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HomeSource faces new, bigger threat.

Byline: Anne Williams The Register-Guard

Just a few weeks after learning their state funding is likely to be slashed by half this coming year, HomeSource and two other Eugene-area education programs for home-schoolers face another, possibly graver, threat: the imminent loss of contracts with the Eugene School District, home to the lion's share of their students.

In a meeting last week, the Eugene School Board heard a recommendation from Superintendent George Russell to refer home-schooled students to the publicly funded programs for one more year, but then to discontinue the practice.

Russell cited recent memos from the Oregon Department of Education that call into question existing placement practices allowing parents to enroll their children in the home-schooling programs with little or no district involvement.

But some board members advocated an immediate end to the program contracts, believing that the referrals amount to rubber-stamping and that continuing even another year places the district at odds with the state statute.

"There's a real concern that we've been operating illegally because we didn't have any kind of defined (referral) process," said board Chairwoman Beth Gerot, who believes a majority of the board is leaning toward immediate discontin- uation.

The board won't vote on the matter until Aug. 2, leaving nearly 300 Eugene students and their parents uncertain whether courses will be available to them in the fall.

About 20 of those attend Emerald Valley School, a student-directed program serving grades kindergarten through 12 at the old Westmoreland Elementary School, and about a half-dozen attend Full Circle Community Farm, which teaches skills to high-school-age students on a working farm. (A fourth program for home-schoolers, Impact Arts, relocated to Boise this spring.)

But the bulk take classes at HomeSource, a decade-old Bethel-area center that offers a wide range of free or low-fee courses - Advanced Placement English, calculus, Latin, tae- kwondo and salsa dancing, to name a few - meant to supplement and enrich a home-schooled education.

They include brothers Tim and Matthew Elick, ages 14 and 12, who just finished their third year at HomeSource.

Their parents' reasons for home-schooling have less to do with shortcomings in the public schools - although Joy Elick does believe public school can be a "negative environment" in terms of peer influence - than with the boys' health. Both have Type I diabetes, and require multiple insulin injections and monitoring through the day - a regimen made easier by having them at home.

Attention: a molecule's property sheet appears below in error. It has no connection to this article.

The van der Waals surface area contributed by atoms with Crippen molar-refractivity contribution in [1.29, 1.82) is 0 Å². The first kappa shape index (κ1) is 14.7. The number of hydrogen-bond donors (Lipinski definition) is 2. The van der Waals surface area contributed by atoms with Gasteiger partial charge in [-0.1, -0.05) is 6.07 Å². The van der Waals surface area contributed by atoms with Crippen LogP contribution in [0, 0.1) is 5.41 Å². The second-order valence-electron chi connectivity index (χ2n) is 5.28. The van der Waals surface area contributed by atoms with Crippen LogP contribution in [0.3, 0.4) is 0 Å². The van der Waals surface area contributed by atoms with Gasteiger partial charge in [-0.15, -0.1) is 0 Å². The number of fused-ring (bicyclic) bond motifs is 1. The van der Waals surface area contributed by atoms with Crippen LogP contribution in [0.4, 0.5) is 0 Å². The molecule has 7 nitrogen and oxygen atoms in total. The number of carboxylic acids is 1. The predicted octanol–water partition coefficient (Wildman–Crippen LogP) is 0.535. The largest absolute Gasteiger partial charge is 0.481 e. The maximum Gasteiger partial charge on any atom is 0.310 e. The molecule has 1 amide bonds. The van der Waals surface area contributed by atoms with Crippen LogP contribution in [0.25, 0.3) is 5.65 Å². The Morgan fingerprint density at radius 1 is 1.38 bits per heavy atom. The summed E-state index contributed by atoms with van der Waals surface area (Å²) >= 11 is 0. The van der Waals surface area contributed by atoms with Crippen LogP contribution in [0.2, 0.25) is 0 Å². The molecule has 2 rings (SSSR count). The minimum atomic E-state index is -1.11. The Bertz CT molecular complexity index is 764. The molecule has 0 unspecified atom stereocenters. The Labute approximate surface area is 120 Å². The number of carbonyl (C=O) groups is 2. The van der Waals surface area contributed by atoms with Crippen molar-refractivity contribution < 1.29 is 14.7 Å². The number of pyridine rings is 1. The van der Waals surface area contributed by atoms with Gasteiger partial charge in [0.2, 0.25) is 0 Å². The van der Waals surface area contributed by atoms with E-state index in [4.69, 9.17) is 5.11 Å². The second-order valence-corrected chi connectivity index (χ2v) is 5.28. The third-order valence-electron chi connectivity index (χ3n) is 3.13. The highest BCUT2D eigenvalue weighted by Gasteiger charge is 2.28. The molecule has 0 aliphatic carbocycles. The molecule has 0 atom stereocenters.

HomeSource has helped fill gaps and provide enrichment to their home-schooling, she said.

"Using HomeSource has been wonderful in being able to give them more math and science and some writing, and also providing the classroom environment for the socialization factor and feeling like they're part of a greater whole," said Elick, who co-manages a south Eugene apartment complex with her husband, George.

The boys speak highly of their classes, which have also included robotics, karate, computer animation and pottery. Losing HomeSource would be a blow, their mother said, "but we're not going to go back to public school, regardless."

She said she would consider paying tuition, but believes it fair and appropriate that HomeSource be publicly funded.

"If we pay our taxes, I don't see why we wouldn't have some benefit," she said.

Added George Elick: "And the community will still benefit from our kids growing up to be productive members of the community," he said.

District officials say the recommendation to sever the partnership with HomeSource has nothing to do with the quality of the program, but is driven entirely by the Oregon Department of Education's stepped-up scrutiny and reinterpretation of its own rules.